Motion analysis laboratory
Purpose of human motion analysis is to measure and model human movements during motor task. This information can be used to study for example athletics performance during sports or to look into forces applied in to knee joint in walking. Motion analysis can also be used as clinical tool in variety of different therapies, including estimating the proper surgical procedure in knee injuries, measuring the progress of rehabilitation after surgery, for planning suitable rehabilitation for stroke patients or diagnosing Alzheimer's disease. Motion analysis is used to give quantitative information about the mechanics of the musculo-skeletal system. Information is sought concerning the relative movement between adjacent boner or joint kinematics, the forces exchanged with the environment, loads transmitted across body segments. Motion analysis laboratory is designed for research and development environment for new motion analysis methods and applications. The laboratory equipment gives possibility to test new methods in controlled conditions.
In clinical biomechanics research several different types of sensors are used to measure motion. Sensors give quantitative information about ground reaction forces, accelerations or joint movements and angles. In addition to mechanical measurements, valuable information can also be obtained from physiological signals. Measurements may include electromyography (EMG), which gives insight into muscle activation and fatigue. Overall body fatigue and load can be estimated from heart rate variability measured from electrocardiogram (EKG). Furthermore, central part of motion analysis is the photogrammetry based on high speed camera technology. Video imaging gives valuable information about body and limb movements during motor task. In motion analysis laboratory all these different measurements have to be t ime synchronised in order to achieve correct analysis of the motion.
In our motion analysis laboratory, measurements divide into three parts: video imaging by high speed cameras, force plates and portable biosignal logging system. All these systems can be used simultaneously with precise time synchronization, which gives us an excellent framework for research and development of new motion analysis methods and applications.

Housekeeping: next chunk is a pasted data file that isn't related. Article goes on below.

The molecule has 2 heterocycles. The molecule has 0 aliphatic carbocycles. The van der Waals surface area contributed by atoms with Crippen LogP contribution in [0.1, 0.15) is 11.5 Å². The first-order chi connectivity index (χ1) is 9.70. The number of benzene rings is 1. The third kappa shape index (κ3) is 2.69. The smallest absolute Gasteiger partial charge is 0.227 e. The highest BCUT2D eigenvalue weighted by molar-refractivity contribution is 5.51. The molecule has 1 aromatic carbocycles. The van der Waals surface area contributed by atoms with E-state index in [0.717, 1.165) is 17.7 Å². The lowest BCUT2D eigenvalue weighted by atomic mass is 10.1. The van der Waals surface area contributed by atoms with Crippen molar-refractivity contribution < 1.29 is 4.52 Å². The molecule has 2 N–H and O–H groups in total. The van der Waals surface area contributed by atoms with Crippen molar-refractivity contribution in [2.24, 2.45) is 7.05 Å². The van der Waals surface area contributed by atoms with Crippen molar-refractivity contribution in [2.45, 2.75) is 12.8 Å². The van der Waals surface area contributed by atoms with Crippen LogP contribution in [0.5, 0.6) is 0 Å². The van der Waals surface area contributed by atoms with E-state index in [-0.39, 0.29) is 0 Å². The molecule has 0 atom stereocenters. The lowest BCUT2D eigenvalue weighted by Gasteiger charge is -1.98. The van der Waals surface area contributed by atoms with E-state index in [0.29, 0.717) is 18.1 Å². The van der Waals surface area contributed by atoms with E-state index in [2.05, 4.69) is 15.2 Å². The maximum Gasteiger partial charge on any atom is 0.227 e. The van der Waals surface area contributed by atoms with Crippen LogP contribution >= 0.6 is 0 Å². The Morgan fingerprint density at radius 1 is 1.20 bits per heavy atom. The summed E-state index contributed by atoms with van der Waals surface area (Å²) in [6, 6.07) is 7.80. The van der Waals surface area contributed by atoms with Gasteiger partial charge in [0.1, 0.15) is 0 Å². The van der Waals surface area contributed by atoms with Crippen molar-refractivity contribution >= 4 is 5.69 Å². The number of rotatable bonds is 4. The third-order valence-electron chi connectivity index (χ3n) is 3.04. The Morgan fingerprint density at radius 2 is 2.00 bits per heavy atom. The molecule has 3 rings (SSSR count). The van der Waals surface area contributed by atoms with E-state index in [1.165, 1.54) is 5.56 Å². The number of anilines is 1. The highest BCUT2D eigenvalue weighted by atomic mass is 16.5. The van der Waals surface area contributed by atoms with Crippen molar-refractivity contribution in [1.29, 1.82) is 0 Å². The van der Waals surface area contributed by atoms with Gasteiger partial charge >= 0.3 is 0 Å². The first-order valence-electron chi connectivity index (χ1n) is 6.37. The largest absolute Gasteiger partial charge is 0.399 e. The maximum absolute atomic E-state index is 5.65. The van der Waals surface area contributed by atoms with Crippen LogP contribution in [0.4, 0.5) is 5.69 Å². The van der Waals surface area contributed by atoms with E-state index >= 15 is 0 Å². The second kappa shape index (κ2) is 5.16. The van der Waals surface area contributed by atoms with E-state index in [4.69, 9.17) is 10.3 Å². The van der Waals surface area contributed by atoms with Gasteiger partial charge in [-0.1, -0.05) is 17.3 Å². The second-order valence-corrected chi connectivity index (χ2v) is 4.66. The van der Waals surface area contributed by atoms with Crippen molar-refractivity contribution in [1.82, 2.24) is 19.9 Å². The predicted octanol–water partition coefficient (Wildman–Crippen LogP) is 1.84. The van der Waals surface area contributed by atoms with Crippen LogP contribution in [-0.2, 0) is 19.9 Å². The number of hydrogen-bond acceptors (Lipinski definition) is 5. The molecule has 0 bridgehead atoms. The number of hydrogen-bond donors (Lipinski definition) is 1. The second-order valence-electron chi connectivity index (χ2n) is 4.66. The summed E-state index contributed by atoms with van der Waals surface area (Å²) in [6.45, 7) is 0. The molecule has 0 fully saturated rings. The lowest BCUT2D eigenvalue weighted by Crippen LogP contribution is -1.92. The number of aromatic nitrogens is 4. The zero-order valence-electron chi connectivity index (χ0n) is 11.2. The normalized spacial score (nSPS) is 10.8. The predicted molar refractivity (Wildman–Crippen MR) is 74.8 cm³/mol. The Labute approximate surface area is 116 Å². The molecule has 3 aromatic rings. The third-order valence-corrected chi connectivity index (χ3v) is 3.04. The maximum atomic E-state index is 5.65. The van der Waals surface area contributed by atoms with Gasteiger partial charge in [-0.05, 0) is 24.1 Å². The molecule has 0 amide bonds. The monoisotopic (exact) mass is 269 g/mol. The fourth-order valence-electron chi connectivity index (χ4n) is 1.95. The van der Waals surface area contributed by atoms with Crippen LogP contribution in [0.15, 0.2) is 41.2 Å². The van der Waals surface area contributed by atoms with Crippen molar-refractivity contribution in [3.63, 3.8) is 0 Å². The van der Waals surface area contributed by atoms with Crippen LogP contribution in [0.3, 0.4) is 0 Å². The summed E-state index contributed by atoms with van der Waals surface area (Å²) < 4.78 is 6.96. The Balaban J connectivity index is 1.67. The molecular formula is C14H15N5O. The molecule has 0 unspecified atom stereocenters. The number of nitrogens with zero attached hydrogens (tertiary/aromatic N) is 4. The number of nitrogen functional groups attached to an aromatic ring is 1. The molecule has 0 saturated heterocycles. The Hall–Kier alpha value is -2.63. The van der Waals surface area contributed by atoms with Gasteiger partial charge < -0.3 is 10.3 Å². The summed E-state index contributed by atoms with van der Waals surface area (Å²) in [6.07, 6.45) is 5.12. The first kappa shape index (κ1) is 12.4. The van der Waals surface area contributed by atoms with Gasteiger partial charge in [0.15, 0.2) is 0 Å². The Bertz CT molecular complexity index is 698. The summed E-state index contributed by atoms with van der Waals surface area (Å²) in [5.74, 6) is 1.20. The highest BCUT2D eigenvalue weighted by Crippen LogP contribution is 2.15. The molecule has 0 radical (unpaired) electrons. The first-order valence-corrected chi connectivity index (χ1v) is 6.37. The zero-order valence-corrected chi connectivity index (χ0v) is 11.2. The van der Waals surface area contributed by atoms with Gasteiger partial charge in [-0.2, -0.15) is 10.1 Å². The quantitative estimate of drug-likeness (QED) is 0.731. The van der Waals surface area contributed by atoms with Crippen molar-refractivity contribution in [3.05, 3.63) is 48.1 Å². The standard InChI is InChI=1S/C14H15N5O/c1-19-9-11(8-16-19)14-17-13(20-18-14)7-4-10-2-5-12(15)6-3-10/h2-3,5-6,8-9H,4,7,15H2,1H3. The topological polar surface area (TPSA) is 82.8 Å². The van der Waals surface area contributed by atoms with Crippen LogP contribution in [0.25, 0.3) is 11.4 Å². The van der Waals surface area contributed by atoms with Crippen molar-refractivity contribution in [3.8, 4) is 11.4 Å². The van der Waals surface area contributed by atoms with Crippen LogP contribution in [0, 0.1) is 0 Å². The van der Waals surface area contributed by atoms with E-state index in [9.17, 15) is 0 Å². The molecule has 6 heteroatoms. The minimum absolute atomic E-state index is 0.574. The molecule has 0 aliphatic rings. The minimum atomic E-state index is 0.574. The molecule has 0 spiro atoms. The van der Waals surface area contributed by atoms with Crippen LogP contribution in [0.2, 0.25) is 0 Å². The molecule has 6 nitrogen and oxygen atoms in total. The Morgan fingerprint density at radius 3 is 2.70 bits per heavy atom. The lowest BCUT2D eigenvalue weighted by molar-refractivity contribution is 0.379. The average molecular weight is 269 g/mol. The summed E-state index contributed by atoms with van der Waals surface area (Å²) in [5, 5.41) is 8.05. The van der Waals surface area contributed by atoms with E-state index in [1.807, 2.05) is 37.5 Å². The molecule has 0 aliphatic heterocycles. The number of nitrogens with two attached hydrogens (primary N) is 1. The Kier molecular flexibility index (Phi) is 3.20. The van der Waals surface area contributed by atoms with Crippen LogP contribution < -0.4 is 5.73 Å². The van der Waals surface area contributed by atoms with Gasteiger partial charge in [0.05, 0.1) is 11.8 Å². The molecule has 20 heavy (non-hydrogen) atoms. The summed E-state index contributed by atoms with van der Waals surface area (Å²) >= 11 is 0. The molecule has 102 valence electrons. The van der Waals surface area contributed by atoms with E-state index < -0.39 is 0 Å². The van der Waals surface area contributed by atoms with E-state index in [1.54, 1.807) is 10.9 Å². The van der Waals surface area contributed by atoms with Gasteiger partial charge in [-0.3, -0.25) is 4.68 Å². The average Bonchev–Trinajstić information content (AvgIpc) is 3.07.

High speed camera system
Laboratory is equipped with two Photrhon Fastcam PCI 500 black and white, high speed cameras. Cameras use CCD technology and have 512x480 pixel resolution at speed of 250 frames per second. In speed of 500 frames per second cameras can provide frames with 512x240 pixel resolution.
Force plates and walkway
Gait and balance analysis requires information on ground reaction forces, which can be measured by force plates. Our laboratory is equipped with two AMTI OR6-7MA force plates mounted under 6 meter walkway. Force plates measure external forces and moments in three directions. Force plates are mounted on 30mm thick aluminium plate, which is bolted on the floor. The walkway was then built over the plates. Two photogates are installed over the walkway to measure the gait speed.
Biosignal and mobile measurements
Important part of motion measurements is to record different physiological and sensor signals. These signals can also be measured outside laboratory, which gives us possibility to develop new motion analysis methods based on wearable sensors and portable datalogging devices.
One of the widely used physiological signals in motion analysis is the surface electromyography (sEMG), which gives information on muscle activation times and levels, and muscle fatigue. By combining sEMG signal with other motion measurements it is possible to study which muscles participate into observed motion and how these muscles correlate to other measured parameters.
In these measurements we use portable datalogging device ME6000 by Mega Electronics Ltd. ME6000 is 16 channel portable device with WLAN connection for data transfer and it can be used to record variety of physiological signals, e.g., sEMG, EKG, or signals from different sensor, e.g., goniometers, accelerometers.